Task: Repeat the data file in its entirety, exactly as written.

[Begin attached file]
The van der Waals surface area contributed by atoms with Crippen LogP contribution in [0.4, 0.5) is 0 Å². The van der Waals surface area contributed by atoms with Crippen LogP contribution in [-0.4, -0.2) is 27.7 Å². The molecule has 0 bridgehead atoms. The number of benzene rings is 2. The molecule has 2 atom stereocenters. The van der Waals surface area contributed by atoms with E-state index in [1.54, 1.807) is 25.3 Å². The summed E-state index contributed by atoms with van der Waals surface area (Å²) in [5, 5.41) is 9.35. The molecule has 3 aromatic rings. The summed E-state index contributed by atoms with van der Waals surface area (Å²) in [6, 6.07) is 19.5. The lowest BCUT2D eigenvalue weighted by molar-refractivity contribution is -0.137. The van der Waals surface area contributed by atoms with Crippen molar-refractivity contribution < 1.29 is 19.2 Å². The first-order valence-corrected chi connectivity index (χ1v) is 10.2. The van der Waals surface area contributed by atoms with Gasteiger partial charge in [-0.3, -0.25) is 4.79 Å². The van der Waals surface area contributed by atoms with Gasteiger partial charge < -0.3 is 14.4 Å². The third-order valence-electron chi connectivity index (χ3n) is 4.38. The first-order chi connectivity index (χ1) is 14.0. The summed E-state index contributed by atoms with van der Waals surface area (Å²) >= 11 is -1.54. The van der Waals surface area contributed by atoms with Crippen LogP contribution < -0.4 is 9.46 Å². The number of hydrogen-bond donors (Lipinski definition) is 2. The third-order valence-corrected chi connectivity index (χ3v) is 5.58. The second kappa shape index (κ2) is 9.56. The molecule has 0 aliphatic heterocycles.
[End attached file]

The van der Waals surface area contributed by atoms with Crippen LogP contribution in [0.4, 0.5) is 0 Å². The van der Waals surface area contributed by atoms with Crippen LogP contribution in [-0.4, -0.2) is 27.7 Å². The molecule has 0 bridgehead atoms. The number of benzene rings is 2. The molecule has 2 atom stereocenters. The van der Waals surface area contributed by atoms with E-state index in [1.54, 1.807) is 25.3 Å². The summed E-state index contributed by atoms with van der Waals surface area (Å²) in [5, 5.41) is 9.35. The molecule has 3 aromatic rings. The summed E-state index contributed by atoms with van der Waals surface area (Å²) in [6, 6.07) is 19.5. The lowest BCUT2D eigenvalue weighted by molar-refractivity contribution is -0.137. The van der Waals surface area contributed by atoms with Crippen molar-refractivity contribution < 1.29 is 19.2 Å². The first-order valence-corrected chi connectivity index (χ1v) is 10.2. The van der Waals surface area contributed by atoms with Gasteiger partial charge in [-0.3, -0.25) is 4.79 Å². The van der Waals surface area contributed by atoms with Gasteiger partial charge < -0.3 is 14.4 Å². The third-order valence-electron chi connectivity index (χ3n) is 4.38. The first-order chi connectivity index (χ1) is 14.0. The summed E-state index contributed by atoms with van der Waals surface area (Å²) >= 11 is -1.54. The van der Waals surface area contributed by atoms with Crippen LogP contribution < -0.4 is 9.46 Å². The number of hydrogen-bond donors (Lipinski definition) is 2. The third-order valence-corrected chi connectivity index (χ3v) is 5.58. The second kappa shape index (κ2) is 9.56. The molecule has 0 aliphatic heterocycles.